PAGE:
Planning a Eulogy.
As part of most funeral ceremonies, someone (a family member, the priest, minister or celebrant)
tells an abbreviated Life Story of the one who has died. This is called The Eulogy, from the Greek words “to speak
well of”. Often it is difficult to know what to include and what to leave out. Generally speaking, the main Eulogy
should include (i) a brief history and (ii) some personal characteristics. Some families use a video presentation
in some form as part of the Eulogy. Sometimes a second eulogy is brought from a grandchild, lifetime friend or
working associate. Some people choose to present this as a letter read to their deceased loved one.
Everybody is somebody’s hero. When we speak of somebody that we love who has died, a temptation
often arises to exaggerate their good points and eliminate their shortcomings. An old adage says that “the older we
are, the better we were”. It is good to be realistic in the Eulogy. Certainly, maximize the good, but even a
passing reference to the widely known shortcomings of the person who has died will lend credibility to your story.
Traces of genuine humour will often ease the hardest of eulogies. Most people have at least one
funny story in their past, usually famous among the family, if no-one else. Depending on the circumstances,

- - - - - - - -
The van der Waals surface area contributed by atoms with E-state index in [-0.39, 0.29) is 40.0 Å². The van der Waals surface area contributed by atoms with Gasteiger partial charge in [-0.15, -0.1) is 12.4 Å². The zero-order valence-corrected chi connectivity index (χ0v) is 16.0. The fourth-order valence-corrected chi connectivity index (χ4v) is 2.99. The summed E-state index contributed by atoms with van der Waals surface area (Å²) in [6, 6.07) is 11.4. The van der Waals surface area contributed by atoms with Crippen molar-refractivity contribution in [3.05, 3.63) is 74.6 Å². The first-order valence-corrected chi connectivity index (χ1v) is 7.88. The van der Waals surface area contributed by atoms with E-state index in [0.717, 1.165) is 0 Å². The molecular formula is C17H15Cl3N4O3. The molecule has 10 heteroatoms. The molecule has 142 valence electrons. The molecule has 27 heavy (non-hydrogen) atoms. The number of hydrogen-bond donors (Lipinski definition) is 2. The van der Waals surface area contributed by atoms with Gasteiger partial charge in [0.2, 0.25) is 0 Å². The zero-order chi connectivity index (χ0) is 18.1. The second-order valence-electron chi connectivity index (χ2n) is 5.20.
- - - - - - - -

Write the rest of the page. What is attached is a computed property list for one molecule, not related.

including this, can often provide an emotional relief valve to the heaviness of a funeral. Provided you do not set
out to be a stand-up comedian or bring into public an essentially private story, a small, genuine piece of humour
will highlight the good story you are telling.
Write it out
For two good reasons. First, it tidies your thoughts and presentation. It is easy to think that you
will come across more naturally if you speak “off the cuff”. Even if you are skilled and experienced in public
speaking, the emotion of the moment can rob you of a key memory you later may wish you had included. If you have
limited experience, it is likely that without preparation you will talk for longer than you had planned and get
enmeshed in the details of one part of the story, losing the main point.
Second, the act of telling the stories of someone we love often brings
uninvited tears and the inability to continue. This is natural. But the story needs to be told, and if you
cannot go on, another family member, a friend, the priest, minister or celebrant can take a written script and
continue until you are able. Without a script, your valuable thoughts may not be shared as you wish them to
Music has a way of both grasping and soothing the emotions. This is especially true at a funeral.
Often a key piece of music will follow immediately after the Eulogy, giving everyone present an opportunity to
reflect on the life being celebrated. Choose something loved by the family or the person who has died, or music
that sums up his or her character. Gone are the days when this music has to be slow and sombre. Unless the words
are socially unacceptable, almost anything goes. Download our Eulogy check list by clicking on the link
Download our Eulogy Check list here